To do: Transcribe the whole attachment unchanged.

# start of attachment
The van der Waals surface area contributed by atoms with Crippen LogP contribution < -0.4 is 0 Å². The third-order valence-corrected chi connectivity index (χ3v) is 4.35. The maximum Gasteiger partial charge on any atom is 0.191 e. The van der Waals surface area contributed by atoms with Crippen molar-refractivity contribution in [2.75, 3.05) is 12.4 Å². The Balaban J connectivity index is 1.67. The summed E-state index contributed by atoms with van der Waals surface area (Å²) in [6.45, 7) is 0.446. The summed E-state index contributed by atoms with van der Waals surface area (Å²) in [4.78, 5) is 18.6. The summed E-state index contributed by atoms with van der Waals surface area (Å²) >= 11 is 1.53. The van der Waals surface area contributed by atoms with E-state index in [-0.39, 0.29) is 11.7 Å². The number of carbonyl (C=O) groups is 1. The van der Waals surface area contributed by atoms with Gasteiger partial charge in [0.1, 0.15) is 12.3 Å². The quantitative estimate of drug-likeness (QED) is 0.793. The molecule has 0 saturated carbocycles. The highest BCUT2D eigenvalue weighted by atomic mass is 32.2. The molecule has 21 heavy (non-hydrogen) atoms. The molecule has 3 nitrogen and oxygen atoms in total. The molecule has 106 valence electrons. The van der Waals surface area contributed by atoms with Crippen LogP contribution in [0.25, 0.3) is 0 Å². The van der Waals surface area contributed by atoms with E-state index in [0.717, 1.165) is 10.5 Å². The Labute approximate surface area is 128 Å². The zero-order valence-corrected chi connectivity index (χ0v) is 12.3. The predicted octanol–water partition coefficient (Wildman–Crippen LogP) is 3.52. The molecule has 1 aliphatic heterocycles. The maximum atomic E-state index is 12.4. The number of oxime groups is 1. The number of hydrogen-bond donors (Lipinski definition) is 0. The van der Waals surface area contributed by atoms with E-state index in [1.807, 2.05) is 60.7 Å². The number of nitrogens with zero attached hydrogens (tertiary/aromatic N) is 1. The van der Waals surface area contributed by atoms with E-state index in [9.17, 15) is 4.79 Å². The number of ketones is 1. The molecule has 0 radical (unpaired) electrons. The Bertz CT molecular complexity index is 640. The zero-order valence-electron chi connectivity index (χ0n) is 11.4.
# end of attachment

The van der Waals surface area contributed by atoms with Crippen LogP contribution < -0.4 is 0 Å². The third-order valence-corrected chi connectivity index (χ3v) is 4.35. The maximum Gasteiger partial charge on any atom is 0.191 e. The van der Waals surface area contributed by atoms with Crippen molar-refractivity contribution in [2.75, 3.05) is 12.4 Å². The Balaban J connectivity index is 1.67. The summed E-state index contributed by atoms with van der Waals surface area (Å²) in [6.45, 7) is 0.446. The summed E-state index contributed by atoms with van der Waals surface area (Å²) in [4.78, 5) is 18.6. The summed E-state index contributed by atoms with van der Waals surface area (Å²) >= 11 is 1.53. The van der Waals surface area contributed by atoms with E-state index in [-0.39, 0.29) is 11.7 Å². The number of carbonyl (C=O) groups is 1. The van der Waals surface area contributed by atoms with Gasteiger partial charge in [0.1, 0.15) is 12.3 Å². The quantitative estimate of drug-likeness (QED) is 0.793. The molecule has 0 saturated carbocycles. The highest BCUT2D eigenvalue weighted by atomic mass is 32.2. The molecule has 21 heavy (non-hydrogen) atoms. The molecule has 3 nitrogen and oxygen atoms in total. The molecule has 106 valence electrons. The van der Waals surface area contributed by atoms with Crippen LogP contribution in [0.25, 0.3) is 0 Å². The van der Waals surface area contributed by atoms with E-state index in [0.717, 1.165) is 10.5 Å². The Labute approximate surface area is 128 Å². The zero-order valence-corrected chi connectivity index (χ0v) is 12.3. The predicted octanol–water partition coefficient (Wildman–Crippen LogP) is 3.52. The molecule has 1 aliphatic heterocycles. The maximum atomic E-state index is 12.4. The number of oxime groups is 1. The number of hydrogen-bond donors (Lipinski definition) is 0. The van der Waals surface area contributed by atoms with E-state index in [1.807, 2.05) is 60.7 Å². The number of nitrogens with zero attached hydrogens (tertiary/aromatic N) is 1. The van der Waals surface area contributed by atoms with E-state index in [9.17, 15) is 4.79 Å². The number of ketones is 1. The molecule has 0 radical (unpaired) electrons. The Bertz CT molecular complexity index is 640. The zero-order valence-electron chi connectivity index (χ0n) is 11.4.